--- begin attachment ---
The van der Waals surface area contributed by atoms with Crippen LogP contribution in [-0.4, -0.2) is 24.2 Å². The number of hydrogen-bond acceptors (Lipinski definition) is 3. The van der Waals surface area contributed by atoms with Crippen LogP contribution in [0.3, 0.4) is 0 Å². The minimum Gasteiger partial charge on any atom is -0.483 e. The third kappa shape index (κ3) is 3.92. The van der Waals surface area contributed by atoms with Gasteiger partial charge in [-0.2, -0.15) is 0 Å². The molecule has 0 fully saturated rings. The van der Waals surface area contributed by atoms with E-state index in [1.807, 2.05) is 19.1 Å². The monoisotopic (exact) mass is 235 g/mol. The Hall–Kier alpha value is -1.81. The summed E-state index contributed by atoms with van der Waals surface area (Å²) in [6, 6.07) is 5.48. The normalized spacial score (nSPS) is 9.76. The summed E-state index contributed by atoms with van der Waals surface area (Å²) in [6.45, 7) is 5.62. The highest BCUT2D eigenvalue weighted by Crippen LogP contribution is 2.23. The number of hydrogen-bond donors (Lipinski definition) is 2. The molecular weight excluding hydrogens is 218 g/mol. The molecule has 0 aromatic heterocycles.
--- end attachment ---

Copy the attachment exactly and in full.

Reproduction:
The van der Waals surface area contributed by atoms with Crippen LogP contribution in [-0.4, -0.2) is 24.2 Å². The number of hydrogen-bond acceptors (Lipinski definition) is 3. The van der Waals surface area contributed by atoms with Crippen LogP contribution in [0.3, 0.4) is 0 Å². The minimum Gasteiger partial charge on any atom is -0.483 e. The third kappa shape index (κ3) is 3.92. The van der Waals surface area contributed by atoms with Gasteiger partial charge in [-0.2, -0.15) is 0 Å². The molecule has 0 fully saturated rings. The van der Waals surface area contributed by atoms with E-state index in [1.807, 2.05) is 19.1 Å². The monoisotopic (exact) mass is 235 g/mol. The Hall–Kier alpha value is -1.81. The summed E-state index contributed by atoms with van der Waals surface area (Å²) in [6, 6.07) is 5.48. The normalized spacial score (nSPS) is 9.76. The summed E-state index contributed by atoms with van der Waals surface area (Å²) in [6.45, 7) is 5.62. The highest BCUT2D eigenvalue weighted by Crippen LogP contribution is 2.23. The number of hydrogen-bond donors (Lipinski definition) is 2. The molecular weight excluding hydrogens is 218 g/mol. The molecule has 0 aromatic heterocycles.